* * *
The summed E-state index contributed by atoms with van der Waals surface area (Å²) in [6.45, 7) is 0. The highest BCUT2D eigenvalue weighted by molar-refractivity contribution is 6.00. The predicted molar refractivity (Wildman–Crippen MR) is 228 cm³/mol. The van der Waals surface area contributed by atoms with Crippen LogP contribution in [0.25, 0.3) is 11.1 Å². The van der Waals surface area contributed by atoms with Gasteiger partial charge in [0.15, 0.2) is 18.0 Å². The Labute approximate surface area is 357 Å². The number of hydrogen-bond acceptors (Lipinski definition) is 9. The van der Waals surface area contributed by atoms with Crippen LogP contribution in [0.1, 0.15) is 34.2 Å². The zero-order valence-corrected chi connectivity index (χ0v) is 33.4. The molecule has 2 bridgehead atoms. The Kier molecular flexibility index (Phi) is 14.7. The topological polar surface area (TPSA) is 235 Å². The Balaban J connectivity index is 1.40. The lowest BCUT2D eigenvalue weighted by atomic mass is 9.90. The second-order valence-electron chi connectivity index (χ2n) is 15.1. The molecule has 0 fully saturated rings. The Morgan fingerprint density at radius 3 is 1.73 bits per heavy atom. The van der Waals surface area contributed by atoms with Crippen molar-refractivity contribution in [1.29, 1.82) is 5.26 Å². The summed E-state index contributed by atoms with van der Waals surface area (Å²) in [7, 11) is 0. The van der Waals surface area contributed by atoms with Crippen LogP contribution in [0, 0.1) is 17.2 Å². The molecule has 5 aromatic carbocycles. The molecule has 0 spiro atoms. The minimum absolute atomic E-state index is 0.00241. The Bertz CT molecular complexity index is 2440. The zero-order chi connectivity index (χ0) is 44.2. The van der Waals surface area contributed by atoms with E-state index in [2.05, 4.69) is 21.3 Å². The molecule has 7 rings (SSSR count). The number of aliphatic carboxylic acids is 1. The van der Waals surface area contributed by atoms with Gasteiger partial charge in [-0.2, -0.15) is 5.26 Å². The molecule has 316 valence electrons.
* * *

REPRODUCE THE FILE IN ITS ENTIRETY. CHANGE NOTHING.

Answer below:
The summed E-state index contributed by atoms with van der Waals surface area (Å²) in [6.45, 7) is 0. The highest BCUT2D eigenvalue weighted by molar-refractivity contribution is 6.00. The predicted molar refractivity (Wildman–Crippen MR) is 228 cm³/mol. The van der Waals surface area contributed by atoms with Crippen LogP contribution in [0.25, 0.3) is 11.1 Å². The van der Waals surface area contributed by atoms with Gasteiger partial charge in [0.15, 0.2) is 18.0 Å². The Labute approximate surface area is 357 Å². The number of hydrogen-bond acceptors (Lipinski definition) is 9. The van der Waals surface area contributed by atoms with Crippen LogP contribution in [0.1, 0.15) is 34.2 Å². The zero-order valence-corrected chi connectivity index (χ0v) is 33.4. The molecule has 2 bridgehead atoms. The Kier molecular flexibility index (Phi) is 14.7. The topological polar surface area (TPSA) is 235 Å². The Balaban J connectivity index is 1.40. The lowest BCUT2D eigenvalue weighted by atomic mass is 9.90. The second-order valence-electron chi connectivity index (χ2n) is 15.1. The molecule has 0 fully saturated rings. The Morgan fingerprint density at radius 3 is 1.73 bits per heavy atom. The van der Waals surface area contributed by atoms with Crippen molar-refractivity contribution in [1.29, 1.82) is 5.26 Å². The summed E-state index contributed by atoms with van der Waals surface area (Å²) in [7, 11) is 0. The van der Waals surface area contributed by atoms with Crippen LogP contribution in [0, 0.1) is 17.2 Å². The molecule has 5 aromatic carbocycles. The molecule has 0 spiro atoms. The minimum absolute atomic E-state index is 0.00241. The Bertz CT molecular complexity index is 2440. The zero-order chi connectivity index (χ0) is 44.2. The van der Waals surface area contributed by atoms with E-state index in [2.05, 4.69) is 21.3 Å². The molecule has 7 rings (SSSR count). The number of aliphatic carboxylic acids is 1. The van der Waals surface area contributed by atoms with Gasteiger partial charge in [-0.2, -0.15) is 5.26 Å². The molecule has 316 valence electrons.